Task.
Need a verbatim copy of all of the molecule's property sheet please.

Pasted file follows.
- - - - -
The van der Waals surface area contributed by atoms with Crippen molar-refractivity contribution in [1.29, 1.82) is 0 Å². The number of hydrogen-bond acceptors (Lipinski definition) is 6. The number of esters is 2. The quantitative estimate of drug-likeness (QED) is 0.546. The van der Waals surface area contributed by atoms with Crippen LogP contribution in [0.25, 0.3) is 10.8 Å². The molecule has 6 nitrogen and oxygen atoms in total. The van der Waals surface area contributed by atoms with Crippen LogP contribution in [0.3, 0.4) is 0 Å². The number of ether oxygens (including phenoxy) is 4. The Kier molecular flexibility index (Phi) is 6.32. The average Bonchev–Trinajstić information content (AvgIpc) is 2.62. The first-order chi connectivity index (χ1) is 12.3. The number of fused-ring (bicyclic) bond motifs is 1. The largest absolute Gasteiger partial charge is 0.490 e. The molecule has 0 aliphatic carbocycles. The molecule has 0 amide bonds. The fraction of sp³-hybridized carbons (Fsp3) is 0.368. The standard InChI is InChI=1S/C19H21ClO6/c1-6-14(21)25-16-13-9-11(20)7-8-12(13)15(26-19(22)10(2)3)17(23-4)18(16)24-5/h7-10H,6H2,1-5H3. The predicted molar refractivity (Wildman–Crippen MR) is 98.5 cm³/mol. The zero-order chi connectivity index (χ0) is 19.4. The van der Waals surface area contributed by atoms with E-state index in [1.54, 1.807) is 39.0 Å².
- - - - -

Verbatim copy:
The van der Waals surface area contributed by atoms with Crippen molar-refractivity contribution in [1.29, 1.82) is 0 Å². The number of hydrogen-bond acceptors (Lipinski definition) is 6. The number of esters is 2. The quantitative estimate of drug-likeness (QED) is 0.546. The van der Waals surface area contributed by atoms with Crippen LogP contribution in [0.25, 0.3) is 10.8 Å². The molecule has 6 nitrogen and oxygen atoms in total. The van der Waals surface area contributed by atoms with Crippen LogP contribution in [0.3, 0.4) is 0 Å². The number of ether oxygens (including phenoxy) is 4. The Kier molecular flexibility index (Phi) is 6.32. The average Bonchev–Trinajstić information content (AvgIpc) is 2.62. The first-order chi connectivity index (χ1) is 12.3. The number of fused-ring (bicyclic) bond motifs is 1. The largest absolute Gasteiger partial charge is 0.490 e. The molecule has 0 aliphatic carbocycles. The molecule has 0 amide bonds. The fraction of sp³-hybridized carbons (Fsp3) is 0.368. The standard InChI is InChI=1S/C19H21ClO6/c1-6-14(21)25-16-13-9-11(20)7-8-12(13)15(26-19(22)10(2)3)17(23-4)18(16)24-5/h7-10H,6H2,1-5H3. The predicted molar refractivity (Wildman–Crippen MR) is 98.5 cm³/mol. The zero-order chi connectivity index (χ0) is 19.4. The van der Waals surface area contributed by atoms with E-state index in [1.54, 1.807) is 39.0 Å².